Is it ever appropriate to put a value in Patient.identifier which you know is probably not a unique identifier for that real person? For example, some payers (insurers) assign a single subscriber number to everyone in a nuclear family and then also assign separate unique member numbers to each of those people. Would it be right to put that same subscriber number (along with other identifiers) in Patient.identifier for each of the family members?
I know there are cases where multiple Patient resources will contain duplicate identifiers due to data entry errors or missing links. I’m just looking for general FHIR best practices guidance on how to handle identifiers which we know aren’t likely to be unique.
I’d lean heavily towards making that identifier unique, whenever possible. Particularly shy away from using an Identifier you (your system) is/are not the authority for – like an insurance member id. Insurance Ids, like you mention, are problematic for lots of reasons but you point out a good one.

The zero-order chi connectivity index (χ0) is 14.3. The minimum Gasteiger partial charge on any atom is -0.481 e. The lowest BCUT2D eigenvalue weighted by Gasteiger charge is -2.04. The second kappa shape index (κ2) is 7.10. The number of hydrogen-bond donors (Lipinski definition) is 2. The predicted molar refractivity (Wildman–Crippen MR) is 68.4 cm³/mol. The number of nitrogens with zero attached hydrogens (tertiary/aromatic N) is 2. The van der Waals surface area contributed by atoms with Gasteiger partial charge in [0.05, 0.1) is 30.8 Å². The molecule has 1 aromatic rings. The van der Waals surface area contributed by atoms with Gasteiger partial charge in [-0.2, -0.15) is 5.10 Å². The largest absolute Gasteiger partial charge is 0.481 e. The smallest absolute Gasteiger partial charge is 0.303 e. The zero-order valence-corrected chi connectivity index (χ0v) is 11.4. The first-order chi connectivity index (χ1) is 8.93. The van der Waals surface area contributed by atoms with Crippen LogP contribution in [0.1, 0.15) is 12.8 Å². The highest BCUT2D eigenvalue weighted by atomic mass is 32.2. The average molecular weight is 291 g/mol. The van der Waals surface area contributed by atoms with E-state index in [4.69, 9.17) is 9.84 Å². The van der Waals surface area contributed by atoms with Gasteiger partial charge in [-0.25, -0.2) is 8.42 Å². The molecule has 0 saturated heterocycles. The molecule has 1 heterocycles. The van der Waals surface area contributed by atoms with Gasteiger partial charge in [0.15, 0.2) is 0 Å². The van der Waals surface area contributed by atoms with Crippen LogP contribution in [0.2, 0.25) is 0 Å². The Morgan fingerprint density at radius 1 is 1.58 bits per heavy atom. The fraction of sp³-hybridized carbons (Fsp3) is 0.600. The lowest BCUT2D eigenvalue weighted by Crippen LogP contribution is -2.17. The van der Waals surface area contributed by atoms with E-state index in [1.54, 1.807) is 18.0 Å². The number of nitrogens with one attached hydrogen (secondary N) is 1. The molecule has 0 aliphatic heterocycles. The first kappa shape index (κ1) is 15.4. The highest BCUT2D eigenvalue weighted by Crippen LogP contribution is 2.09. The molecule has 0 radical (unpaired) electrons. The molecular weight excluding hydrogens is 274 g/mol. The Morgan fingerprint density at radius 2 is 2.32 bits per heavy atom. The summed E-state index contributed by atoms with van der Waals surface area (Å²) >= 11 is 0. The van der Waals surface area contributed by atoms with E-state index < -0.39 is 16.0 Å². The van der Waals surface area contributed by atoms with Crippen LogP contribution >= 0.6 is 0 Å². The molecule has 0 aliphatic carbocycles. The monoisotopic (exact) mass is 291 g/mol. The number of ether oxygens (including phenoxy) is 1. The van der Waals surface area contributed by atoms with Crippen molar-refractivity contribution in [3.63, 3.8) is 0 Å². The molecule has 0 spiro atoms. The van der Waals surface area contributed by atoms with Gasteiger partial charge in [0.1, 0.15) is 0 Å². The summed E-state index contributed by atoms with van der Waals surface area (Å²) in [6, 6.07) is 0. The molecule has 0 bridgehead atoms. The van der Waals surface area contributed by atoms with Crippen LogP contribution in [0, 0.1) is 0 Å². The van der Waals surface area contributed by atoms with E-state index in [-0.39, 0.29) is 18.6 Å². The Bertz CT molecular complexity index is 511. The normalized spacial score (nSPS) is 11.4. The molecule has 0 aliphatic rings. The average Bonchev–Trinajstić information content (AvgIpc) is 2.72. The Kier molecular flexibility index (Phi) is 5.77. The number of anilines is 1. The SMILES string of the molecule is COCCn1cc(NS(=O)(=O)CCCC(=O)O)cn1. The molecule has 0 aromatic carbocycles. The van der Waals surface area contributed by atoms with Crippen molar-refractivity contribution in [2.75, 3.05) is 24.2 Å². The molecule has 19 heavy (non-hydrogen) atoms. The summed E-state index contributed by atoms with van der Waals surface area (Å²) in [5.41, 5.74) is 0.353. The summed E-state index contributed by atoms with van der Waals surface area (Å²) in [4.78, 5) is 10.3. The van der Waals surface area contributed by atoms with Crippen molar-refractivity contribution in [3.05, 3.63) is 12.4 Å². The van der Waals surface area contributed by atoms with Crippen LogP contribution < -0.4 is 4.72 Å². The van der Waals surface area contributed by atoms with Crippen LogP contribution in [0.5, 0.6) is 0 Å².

If you are the source system, you’d be using the unique identifier you have for that patient; with perhaps family members qualified with an extension on that identifier.
You also might want to think of a either generating a unique identifier (UUID/GUID, long or shortened, perhaps) that you could ‘correlate’ with your patient should you ever get that identifier sent back to you for re-identification. Or, generate (and store if possible) a hash on some element(s) you own that contains enough entropy to be unique ‘enough’ for your population. Bonus points if those elements are fairly static/immutable over time in your system and thus repeatable.
In short, make an effort to us a unique identifier for resources you are publishing. And finally: I hatez payer identifiers. Always trouble
Apologies for droning on.